5. Even the great historical preachers such as Charles Spurgeon and CHarles Finney believed in life elsewhere.

    Why this ever became an issue to Christians is soley due to materialist sci-fi inferences and poor theology.

    From Spurgeon:
    “It may also be, but I do not know, and so I cannot tell you, that we are, in future dispensations, to fill unto other worlds much the same office as angels fill to ours. Jesus has made us kings and priests — and we are in training for our thrones. What if in this congregation I am learning to proclaim my Master’s Glory to myriads of worlds! Possibly the preacher who is faithful here may yet be made to tell forth His Lord’s Glory to constellations at a later time. What if one might stand upon a central star and preach Christ to worlds on worlds instead of preaching Him to these two galleries and to this area! Why not?” – Sermon #1960

    “We cannot tell but that in the boundless regions of space, there are worlds inhabited by beings infinitely superior to us—” – sermon #151

    “He had created worlds, I know not how many, but in them all He found no rival. Per-haps all the stars we see are worlds full of inhabitants who worship the infinite Creator—” sermon #1786

    “I have such a conviction of the power of Christ’s death that if it were revealed to me that on the Cross He redeemed not only one world, but as many fallen worlds as there are stars, I could well believe it!” – sermon #2224

    From Finney:
    “That the work of Atonement was the most interesting and impressive exhibition of God that ever was made in this world and probably in the universe.”
    “Now, as it can never be expected, that the Atonement will be repeated, it is for ever settled, that rebellion in any other world than this, can have no hope of impunity.”
    “We have reason to believe, that Christ, by his Atonement, is not only the Savior of this world, but the Savior of the universe in an important sense”
    “This world is to be turned back to its allegiance to God, and the blessed Atonement of Christ has so unbosomed God before the universe, as, no doubt, not only to save other worlds from going into rebellion,” — Skeleton Lecture of Theology – The Atonement.

    Rather astounding coming from theologians before the sci-fi age of ETs everywhere on our screens and booksheleves.

    Let’s face it, we know spit about our own world let alone the vast universe of worlds of far greater or far lesser intelligence than our own that may or may not be “out there”.

    And to quote from Calvin and Hobbes:
    “Sometimes I think the surest sign that intelligent life exists elsewhere in the universe is that none of it has tried to contact us.”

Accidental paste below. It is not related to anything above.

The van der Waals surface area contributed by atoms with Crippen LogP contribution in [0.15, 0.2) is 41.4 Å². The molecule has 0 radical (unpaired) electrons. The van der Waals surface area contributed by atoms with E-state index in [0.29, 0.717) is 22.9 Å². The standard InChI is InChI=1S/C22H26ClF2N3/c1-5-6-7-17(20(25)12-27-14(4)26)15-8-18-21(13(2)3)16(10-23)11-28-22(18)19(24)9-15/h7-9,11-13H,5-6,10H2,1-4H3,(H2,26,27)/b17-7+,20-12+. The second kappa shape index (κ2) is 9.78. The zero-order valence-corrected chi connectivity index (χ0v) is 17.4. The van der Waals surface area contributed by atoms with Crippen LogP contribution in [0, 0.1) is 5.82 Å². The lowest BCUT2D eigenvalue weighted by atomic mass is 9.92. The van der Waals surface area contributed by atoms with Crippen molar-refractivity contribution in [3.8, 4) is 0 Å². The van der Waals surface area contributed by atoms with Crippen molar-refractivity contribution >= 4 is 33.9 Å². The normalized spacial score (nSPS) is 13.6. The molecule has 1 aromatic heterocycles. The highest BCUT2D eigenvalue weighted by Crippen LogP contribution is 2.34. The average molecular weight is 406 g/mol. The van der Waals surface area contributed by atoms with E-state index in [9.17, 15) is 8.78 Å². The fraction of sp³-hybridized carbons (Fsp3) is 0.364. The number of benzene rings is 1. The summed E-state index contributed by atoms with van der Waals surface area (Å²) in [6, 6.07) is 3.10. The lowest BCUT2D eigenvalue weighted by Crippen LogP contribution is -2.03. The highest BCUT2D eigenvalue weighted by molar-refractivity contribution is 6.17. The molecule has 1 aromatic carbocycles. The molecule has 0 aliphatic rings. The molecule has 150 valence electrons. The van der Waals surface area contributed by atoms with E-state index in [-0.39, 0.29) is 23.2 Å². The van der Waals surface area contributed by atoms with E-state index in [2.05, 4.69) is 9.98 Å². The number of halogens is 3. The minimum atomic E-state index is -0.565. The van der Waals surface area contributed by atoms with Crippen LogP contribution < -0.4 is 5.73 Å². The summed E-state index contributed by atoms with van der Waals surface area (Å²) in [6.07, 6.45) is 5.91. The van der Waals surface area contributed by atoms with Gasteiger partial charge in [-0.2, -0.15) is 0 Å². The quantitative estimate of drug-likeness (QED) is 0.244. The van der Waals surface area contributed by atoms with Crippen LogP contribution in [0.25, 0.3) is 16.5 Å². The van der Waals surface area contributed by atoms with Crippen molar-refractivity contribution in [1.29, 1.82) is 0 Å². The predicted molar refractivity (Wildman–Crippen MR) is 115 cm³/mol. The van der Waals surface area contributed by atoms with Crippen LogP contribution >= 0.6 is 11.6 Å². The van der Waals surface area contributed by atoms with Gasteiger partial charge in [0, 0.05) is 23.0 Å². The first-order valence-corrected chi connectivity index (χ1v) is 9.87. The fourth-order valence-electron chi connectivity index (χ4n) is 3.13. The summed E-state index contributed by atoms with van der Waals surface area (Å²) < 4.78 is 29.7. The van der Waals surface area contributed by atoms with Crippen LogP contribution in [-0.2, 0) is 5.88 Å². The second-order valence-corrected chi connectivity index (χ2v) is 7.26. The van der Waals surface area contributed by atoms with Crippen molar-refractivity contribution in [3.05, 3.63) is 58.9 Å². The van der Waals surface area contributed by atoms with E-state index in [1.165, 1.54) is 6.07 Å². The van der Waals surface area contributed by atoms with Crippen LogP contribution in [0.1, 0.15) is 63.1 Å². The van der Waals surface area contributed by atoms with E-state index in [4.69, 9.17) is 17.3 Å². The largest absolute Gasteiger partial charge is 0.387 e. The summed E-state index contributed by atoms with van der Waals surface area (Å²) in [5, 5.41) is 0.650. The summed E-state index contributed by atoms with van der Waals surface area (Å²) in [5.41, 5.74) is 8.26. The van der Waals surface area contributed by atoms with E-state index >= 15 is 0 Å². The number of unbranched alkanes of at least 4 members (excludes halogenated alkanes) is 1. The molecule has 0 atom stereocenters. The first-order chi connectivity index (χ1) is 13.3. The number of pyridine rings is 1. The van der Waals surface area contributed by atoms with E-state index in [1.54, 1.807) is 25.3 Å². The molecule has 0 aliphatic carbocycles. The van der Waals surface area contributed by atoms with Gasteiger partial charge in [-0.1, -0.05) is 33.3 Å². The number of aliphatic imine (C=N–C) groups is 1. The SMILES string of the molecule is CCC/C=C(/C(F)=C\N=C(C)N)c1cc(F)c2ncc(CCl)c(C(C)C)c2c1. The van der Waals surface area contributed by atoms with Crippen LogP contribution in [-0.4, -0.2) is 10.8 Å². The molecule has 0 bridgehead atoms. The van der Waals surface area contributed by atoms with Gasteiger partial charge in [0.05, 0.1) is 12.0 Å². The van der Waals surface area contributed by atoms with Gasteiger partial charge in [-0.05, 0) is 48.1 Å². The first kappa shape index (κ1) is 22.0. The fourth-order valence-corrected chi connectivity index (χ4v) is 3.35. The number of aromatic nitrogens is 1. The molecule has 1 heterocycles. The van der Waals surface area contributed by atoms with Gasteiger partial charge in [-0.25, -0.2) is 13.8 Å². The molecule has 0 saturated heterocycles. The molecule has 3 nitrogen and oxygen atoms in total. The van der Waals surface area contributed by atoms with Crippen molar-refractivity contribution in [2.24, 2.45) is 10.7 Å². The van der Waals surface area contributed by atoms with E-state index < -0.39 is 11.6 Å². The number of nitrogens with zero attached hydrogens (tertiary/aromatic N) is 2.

—Bill Watterson

    And finally :
    “Sometimes I think we’re alone. Sometimes I think we’re not. In either case, the thought is staggering.”
    —Buckminster Fuller

  6. Borne,

    Great quotes. Here are several more I’m familiar with (paraphrased). You may have heard of a present day minister named Bob Larson. A few years ago he was a guest on an AM talk show called called “The Edge of Reality”. Larson’s statement about the existence of ET was something akin to “absolutley not”. When the host asked why, he responded that God would have told us about something so important, and that it lessened man’s place in the universe. Any contact with an ET would be merely a demonic deception. C. S. Lewis also didn’t rule out ET, but due to the distances involved, thought God has imposed a sort of “divine quarantine”. Another Christian apologist, the late Walter Martin didn’t rule out the possibilty, but that we had nothing to fear if they in fact exist; “Our Lord is Lord over all”. As for myself, Fuller’s statement best expresses my view.

  7. If there is anyone of which I am certain, it is that Christianity (and all the other major religions) will have little difficultly in adapting to new information regarding the presence (or confirmed absence) of ET life, intelligent or otherwise.

    Even if some ETs visited our planet armed with detailed recordings of our past history for the last 10,000 years showing that the supernatural events in the various holy books never happened, most people will simply find a way to accommodate the information and will carry on believing.

  8. “Well, it’s because the credibility of the evidence is not predicated on its complexity. If SETI were to announce that we’re not alone because it had detected a signal, it would be on the basis of artificiality. An endless, sinusoidal signal – adead simple tone – is not complex; it’s artificial. Such a tone just doesn’t seem to be generated by natural astrophysical processes. In addition, and unlike other radio emissions produced by the cosmos, such a signal is devoid of the appendages and inefficiencies nature always seems to add – for example, DNA’s junk and redundancy.”

    Complex versus artificial? What is the difference? Could it be artificial and not complex? Or would that be considered “noise”?

    Me thinks these SETI guys are playing with words.